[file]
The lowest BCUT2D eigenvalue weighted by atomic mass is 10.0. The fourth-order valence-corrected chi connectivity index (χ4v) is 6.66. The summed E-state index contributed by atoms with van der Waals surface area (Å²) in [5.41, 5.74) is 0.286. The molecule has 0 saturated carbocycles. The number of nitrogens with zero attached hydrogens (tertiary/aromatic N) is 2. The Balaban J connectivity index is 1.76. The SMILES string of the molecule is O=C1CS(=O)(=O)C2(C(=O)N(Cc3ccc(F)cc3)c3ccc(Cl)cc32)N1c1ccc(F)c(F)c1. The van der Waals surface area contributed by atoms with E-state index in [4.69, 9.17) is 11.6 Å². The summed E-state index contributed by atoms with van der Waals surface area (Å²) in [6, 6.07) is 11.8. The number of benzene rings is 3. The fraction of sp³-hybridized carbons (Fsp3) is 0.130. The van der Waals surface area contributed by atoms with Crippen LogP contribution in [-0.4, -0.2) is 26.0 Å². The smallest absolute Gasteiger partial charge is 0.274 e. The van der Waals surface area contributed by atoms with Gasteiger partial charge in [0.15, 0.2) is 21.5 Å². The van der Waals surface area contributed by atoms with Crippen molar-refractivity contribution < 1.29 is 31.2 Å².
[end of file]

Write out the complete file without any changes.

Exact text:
The lowest BCUT2D eigenvalue weighted by atomic mass is 10.0. The fourth-order valence-corrected chi connectivity index (χ4v) is 6.66. The summed E-state index contributed by atoms with van der Waals surface area (Å²) in [5.41, 5.74) is 0.286. The molecule has 0 saturated carbocycles. The number of nitrogens with zero attached hydrogens (tertiary/aromatic N) is 2. The Balaban J connectivity index is 1.76. The SMILES string of the molecule is O=C1CS(=O)(=O)C2(C(=O)N(Cc3ccc(F)cc3)c3ccc(Cl)cc32)N1c1ccc(F)c(F)c1. The van der Waals surface area contributed by atoms with E-state index in [4.69, 9.17) is 11.6 Å². The summed E-state index contributed by atoms with van der Waals surface area (Å²) in [6, 6.07) is 11.8. The number of benzene rings is 3. The fraction of sp³-hybridized carbons (Fsp3) is 0.130. The van der Waals surface area contributed by atoms with Crippen LogP contribution in [-0.4, -0.2) is 26.0 Å². The smallest absolute Gasteiger partial charge is 0.274 e. The van der Waals surface area contributed by atoms with Gasteiger partial charge in [0.15, 0.2) is 21.5 Å². The van der Waals surface area contributed by atoms with Crippen molar-refractivity contribution < 1.29 is 31.2 Å².